We have all been there. A client (or designer) is making changes at the last minute and it pushes our timeline back. Typically, they are frustrated but understand that it was their behavior that caused the delay and we do our best to mitigate the issue and get things back on track as fast as possible.
Last week we had the client who did not understand. We had a Future Automation lift mechanism specified into the project. The client and designer made several changes to the millwork design, which necessitated custom changes to the lift. They could not settle on a design, so after alerting the client via email that we would incur delays, we asked Future Automation to put the order on hold. With a six-week backlog, Future Automation had to ship product to other customers, and we got bumped.
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When the design was ultimately finalized, we were told the millworker needed the lift in one week. We reminded the client know that, based on all the design changes, we had to relinquish our spot in the backorder process. The client was apoplectic. They yelled at me and my office manager. They called back to yell some more and sent irate emails. Were it not for the great relationship we have with the designer and the architect, I would have walked away. But I could not do that, so I persevered. I got on the phone with the amazing team at Future Automation and explained how things were progressing. I reiterated that I knew it wasn’t their fault, or ours for that matter, but if there was anything they could do to calm the situation, I would really appreciate it.
Being a very small customer for Future Automation, I was not expecting much. We do not do much business on a regular basis with them, so they did not have a huge financial incentive to help us out. To my surprise, they rocked it. They checked with their secondary factory, which had some room to squeeze in our order. It would be ready and shipped within a week, so it would only be a day or two behind the client’s schedule, instead of six weeks.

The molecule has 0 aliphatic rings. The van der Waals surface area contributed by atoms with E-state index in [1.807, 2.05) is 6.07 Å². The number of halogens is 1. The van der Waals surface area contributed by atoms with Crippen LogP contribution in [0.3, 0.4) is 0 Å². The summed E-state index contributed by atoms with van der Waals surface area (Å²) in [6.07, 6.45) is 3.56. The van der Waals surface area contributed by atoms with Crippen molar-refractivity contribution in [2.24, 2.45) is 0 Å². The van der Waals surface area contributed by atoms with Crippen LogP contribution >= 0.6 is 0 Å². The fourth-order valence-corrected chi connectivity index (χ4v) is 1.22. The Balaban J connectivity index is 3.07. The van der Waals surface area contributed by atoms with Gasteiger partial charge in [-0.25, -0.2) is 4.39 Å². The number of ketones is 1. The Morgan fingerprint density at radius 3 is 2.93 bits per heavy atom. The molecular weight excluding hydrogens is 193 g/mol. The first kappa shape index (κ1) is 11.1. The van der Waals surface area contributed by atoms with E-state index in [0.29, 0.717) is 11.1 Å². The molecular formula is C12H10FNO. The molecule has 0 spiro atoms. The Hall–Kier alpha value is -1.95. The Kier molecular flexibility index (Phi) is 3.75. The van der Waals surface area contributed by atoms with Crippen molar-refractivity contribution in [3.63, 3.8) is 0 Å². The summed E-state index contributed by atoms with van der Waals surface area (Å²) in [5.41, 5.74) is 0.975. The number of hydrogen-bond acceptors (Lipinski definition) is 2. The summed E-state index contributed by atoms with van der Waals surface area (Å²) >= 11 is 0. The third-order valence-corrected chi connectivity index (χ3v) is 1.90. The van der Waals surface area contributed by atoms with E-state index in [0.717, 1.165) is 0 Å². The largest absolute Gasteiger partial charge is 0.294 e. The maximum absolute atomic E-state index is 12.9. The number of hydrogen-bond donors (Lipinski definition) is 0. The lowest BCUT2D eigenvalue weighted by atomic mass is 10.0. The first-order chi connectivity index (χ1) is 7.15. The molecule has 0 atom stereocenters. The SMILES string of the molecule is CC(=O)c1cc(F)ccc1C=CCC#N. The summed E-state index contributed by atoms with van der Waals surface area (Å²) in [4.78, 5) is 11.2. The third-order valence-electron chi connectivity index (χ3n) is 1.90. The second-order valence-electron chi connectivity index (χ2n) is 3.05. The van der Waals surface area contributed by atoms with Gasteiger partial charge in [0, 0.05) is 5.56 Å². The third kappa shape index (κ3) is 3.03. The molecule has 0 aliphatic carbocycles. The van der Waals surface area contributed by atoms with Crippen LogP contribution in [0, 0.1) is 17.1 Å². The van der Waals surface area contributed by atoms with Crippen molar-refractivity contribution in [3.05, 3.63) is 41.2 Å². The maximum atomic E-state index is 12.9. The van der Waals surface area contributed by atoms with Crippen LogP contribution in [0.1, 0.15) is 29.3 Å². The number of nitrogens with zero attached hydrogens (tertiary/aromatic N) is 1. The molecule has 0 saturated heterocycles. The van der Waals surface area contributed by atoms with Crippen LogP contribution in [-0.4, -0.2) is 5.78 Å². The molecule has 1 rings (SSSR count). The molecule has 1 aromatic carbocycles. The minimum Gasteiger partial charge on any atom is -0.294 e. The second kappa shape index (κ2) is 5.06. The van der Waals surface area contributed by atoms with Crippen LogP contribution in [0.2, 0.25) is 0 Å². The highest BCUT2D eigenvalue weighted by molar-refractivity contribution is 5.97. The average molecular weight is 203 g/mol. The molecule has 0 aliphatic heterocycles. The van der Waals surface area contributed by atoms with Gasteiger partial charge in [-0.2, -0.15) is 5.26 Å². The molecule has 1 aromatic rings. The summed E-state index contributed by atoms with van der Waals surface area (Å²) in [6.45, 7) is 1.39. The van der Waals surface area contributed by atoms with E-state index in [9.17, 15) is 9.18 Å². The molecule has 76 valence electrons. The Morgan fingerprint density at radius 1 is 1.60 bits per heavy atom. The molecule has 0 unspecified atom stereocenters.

Then they really shocked me — it got there in six days, ahead of the client schedule! While all I got was a quick “thanks” from the client (I wasn’t expecting much more), I was thrilled with how Future Automation handled it. Just as we try to do with our clients, they surprised and delighted me. I will now show them much more loyalty and direct more business their way. If this is how they treat all of their customers, large or small, they are a company with whom I want to do more business.
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Then I got to thinking. I thought about all of the smaller projects that we have turned down in the past because we “only work on $20,000 and up projects.” How many of those smaller projects would we knock out of the park and lead to extremely happy clients who would be loyal, do more work with us, and refer us to friends and colleagues? I know I have written about the “no job is too small” mantra before, but I seem to end up veering away from it. All it takes is a few to blow up and I get frustrated. But I need to be better than that. We need to be better than that.
Everyone deserves amazing customer service, regardless of the size of their order. We deserve that from every manufacturer in our industry, and our clients deserve that from all of us.